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Argentina Ex-leader on Trial for Covering Up Iranian Terrorist Role

Argentina Ex-leader on Trial for Covering Up Iranian Terrorist Role

Wednesday, 7 March, 2018 - 07:30
Argentina’s President Cristina Fernandez speaks during a signing agreements ceremony at the government house in Buenos Aires, Argentina, Wednesday, Jan. 25, 2012. (AP Photo/Natacha Pisarenko)
Buenos Aires - Asharq Al-Awsat
Former President Cristina Fernandez will face trial on charges she covered up the role of Iranians in a 1994 terrorist bombing at a Jewish center in Argentina's capital, judicial authorities announced earlier this week.

Eleven other former officials and people close to Fernandez's government will also be tried on charges of cover-up and abuse of power, Federal Judge Claudio Bonadio said in a ruling released by Argentina's official CIJ Judicial Information Center.

The trial date has not been set, according to The Associated Press.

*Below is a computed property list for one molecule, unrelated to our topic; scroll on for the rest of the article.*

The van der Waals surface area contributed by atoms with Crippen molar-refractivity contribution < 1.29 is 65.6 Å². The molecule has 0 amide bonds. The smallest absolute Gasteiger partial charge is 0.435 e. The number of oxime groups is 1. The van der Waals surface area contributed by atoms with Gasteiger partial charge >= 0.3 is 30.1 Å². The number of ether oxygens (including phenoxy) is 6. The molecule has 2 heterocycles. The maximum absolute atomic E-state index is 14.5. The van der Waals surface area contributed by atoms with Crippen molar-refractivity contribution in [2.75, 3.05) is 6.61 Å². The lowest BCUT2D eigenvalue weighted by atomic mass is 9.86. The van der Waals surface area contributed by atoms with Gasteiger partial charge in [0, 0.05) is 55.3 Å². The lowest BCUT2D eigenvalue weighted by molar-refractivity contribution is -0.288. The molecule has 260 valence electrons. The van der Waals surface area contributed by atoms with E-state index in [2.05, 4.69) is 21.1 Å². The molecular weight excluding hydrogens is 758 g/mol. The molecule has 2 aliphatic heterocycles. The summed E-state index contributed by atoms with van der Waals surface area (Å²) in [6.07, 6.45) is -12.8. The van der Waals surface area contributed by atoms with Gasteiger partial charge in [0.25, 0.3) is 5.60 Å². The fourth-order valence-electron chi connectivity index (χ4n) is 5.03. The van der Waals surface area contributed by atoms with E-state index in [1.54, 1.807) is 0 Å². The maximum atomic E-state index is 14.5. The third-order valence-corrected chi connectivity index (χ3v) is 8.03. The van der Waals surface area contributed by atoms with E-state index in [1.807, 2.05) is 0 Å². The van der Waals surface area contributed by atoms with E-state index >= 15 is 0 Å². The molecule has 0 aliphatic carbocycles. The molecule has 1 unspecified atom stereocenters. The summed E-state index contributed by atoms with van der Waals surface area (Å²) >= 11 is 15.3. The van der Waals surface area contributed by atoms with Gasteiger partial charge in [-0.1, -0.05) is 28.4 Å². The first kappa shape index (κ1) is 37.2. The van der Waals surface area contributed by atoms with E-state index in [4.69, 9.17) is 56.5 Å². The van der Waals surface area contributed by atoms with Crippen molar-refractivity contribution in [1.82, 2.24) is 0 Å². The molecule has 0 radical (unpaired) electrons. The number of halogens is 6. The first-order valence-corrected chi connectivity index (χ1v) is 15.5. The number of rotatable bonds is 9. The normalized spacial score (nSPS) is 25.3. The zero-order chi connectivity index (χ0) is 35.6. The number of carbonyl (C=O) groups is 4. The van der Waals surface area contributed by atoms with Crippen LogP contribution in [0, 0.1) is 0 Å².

So far, four of the accused have been detained. In December, Bonadio asked lawmakers to remove Fernandez's immunity from prosecution, which she gained last year when she was sworn in as a senator. Legislators have not acted on the request. The immunity protects her from being arrested, but she can still be tried, said the AP.

Fernandez, who was president in 2007-2015, denies any wrongdoing or involvement in any cover-up involving Argentina's worst terror attack. The 1994 bombing of the Argentine Israelite Mutual Association center in Buenos Aires in Buenos Aires killed 85 people and wounded hundreds. Iran denies any involvement.

AP said that the judge backed an assertion against Fernandez made on Jan. 14, 2015, by Alberto Nisman, a prosecutor who was investigating the case. Nisman said the 2013 agreement that Fernandez's government made with Iran in exchange for favorable deals on oil and other goods ensured that Iranian officials involved in the attack would escape prosecution.

Nisman was found dead in his apartment with a bullet wound in his right temple four days later. His case remains unsolved. But last year, an investigation by Argentina's border police agency concluded that Nisman was murdered, contradicting earlier official findings that Nisman likely killed himself.

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